In response to this absence, Roderick and Pollock drafted an amendment to be debated at the House of Lords insisting that an ICB has a responsibility to provide emergency treatment to any person present in its area. 

Whose Choice?

All of these changes follow more than a decade of underfunding for the NHS. The annual increases to Government spending on health fell to less than 1% under the Coalition Government, before creeping up to just under 2% before 2019 – compared to 6% annual increases under Labour. 

This lack of funding has led to record waiting lists, which in turn can lead to more people with the means to feel they have little choice but to go private. Some treatments are increasingly rationed, while private healthcare providers are being contracted out to deliver more and more services within the system. 

Campaigners like Alex Scott-Samuel believe the new bill will lead to “more rationing, and care will be a postcode lottery. It will become much harder to see a GP. The NHS will become a kitemark for private providers. These providers will get taxpayer money to deliver procedures, and then that taxpayer money goes to their shareholders, instead of being reinvested in the NHS”.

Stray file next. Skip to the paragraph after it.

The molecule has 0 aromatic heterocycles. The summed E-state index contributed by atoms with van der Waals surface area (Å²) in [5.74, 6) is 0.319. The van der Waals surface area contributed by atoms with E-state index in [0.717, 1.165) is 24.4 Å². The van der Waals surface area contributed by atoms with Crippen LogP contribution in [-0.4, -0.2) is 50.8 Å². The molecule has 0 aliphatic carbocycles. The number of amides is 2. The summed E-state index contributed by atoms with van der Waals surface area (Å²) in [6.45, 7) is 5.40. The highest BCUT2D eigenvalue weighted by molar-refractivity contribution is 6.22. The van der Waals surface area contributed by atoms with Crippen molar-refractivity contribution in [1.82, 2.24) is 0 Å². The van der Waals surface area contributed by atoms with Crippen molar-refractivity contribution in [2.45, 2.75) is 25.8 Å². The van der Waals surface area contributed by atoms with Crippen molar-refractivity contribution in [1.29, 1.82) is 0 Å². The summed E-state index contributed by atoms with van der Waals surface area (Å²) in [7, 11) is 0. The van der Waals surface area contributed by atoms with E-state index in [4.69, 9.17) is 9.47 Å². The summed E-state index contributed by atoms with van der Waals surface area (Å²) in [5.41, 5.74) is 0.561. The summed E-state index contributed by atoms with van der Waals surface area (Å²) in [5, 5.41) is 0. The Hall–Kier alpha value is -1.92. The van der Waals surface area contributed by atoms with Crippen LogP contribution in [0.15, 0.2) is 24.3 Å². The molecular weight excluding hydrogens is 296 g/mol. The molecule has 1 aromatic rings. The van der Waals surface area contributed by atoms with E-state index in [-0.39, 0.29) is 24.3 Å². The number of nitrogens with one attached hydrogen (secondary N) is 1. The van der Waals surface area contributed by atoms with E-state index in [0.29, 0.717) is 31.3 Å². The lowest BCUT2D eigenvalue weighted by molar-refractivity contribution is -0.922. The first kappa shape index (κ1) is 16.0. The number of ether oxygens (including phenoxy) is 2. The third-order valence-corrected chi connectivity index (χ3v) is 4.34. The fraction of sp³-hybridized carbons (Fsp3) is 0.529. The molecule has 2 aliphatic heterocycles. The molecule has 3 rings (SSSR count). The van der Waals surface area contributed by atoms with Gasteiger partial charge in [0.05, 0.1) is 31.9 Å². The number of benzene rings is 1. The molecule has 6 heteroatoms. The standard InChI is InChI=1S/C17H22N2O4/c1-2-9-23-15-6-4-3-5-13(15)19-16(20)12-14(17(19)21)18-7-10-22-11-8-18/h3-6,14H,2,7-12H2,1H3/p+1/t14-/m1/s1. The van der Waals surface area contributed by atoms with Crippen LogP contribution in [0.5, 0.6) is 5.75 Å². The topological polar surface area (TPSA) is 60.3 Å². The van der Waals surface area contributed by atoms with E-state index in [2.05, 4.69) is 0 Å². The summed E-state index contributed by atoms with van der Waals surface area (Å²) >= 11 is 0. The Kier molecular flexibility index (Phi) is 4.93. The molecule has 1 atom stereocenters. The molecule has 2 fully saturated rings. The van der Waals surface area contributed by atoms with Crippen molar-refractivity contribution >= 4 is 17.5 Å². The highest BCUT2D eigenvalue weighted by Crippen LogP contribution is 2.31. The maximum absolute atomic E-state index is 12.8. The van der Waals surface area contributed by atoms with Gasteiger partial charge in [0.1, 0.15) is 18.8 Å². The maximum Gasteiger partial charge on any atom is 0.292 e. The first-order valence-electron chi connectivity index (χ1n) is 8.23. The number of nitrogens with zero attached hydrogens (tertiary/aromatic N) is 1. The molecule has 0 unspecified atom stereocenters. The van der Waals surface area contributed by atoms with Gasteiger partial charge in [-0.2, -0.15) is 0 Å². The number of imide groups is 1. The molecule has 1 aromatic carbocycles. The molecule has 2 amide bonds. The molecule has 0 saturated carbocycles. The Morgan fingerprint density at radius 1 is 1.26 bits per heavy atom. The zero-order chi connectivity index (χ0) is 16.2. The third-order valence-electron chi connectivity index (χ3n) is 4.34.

Speaking of the bill’s proposals, Roderick told Byline Times that “in the end you are going to have more inequality”.

This is in part because while wealthier patients will have the “choice” to go private, those without means will be more and more dependent on decision-making of the provider collaboratives when it comes to access to care. 

Professor Allyson Pollock explained this to the Socialist Health Association earlier this month, using the example of how mental health patients are increasingly being treated out of area. Mental health is a service already working with provider collaboratives.

She said: “If you have a severe acute mental health problem in the UK, and you need hospitalisation, you are not going to ever find a local hospital, you have to go on the provider websites, and they will tell you in which area of the country there are some beds available and people will have to travel. So this isn’t about patient choice, it’s much more about patients having less and less choice.”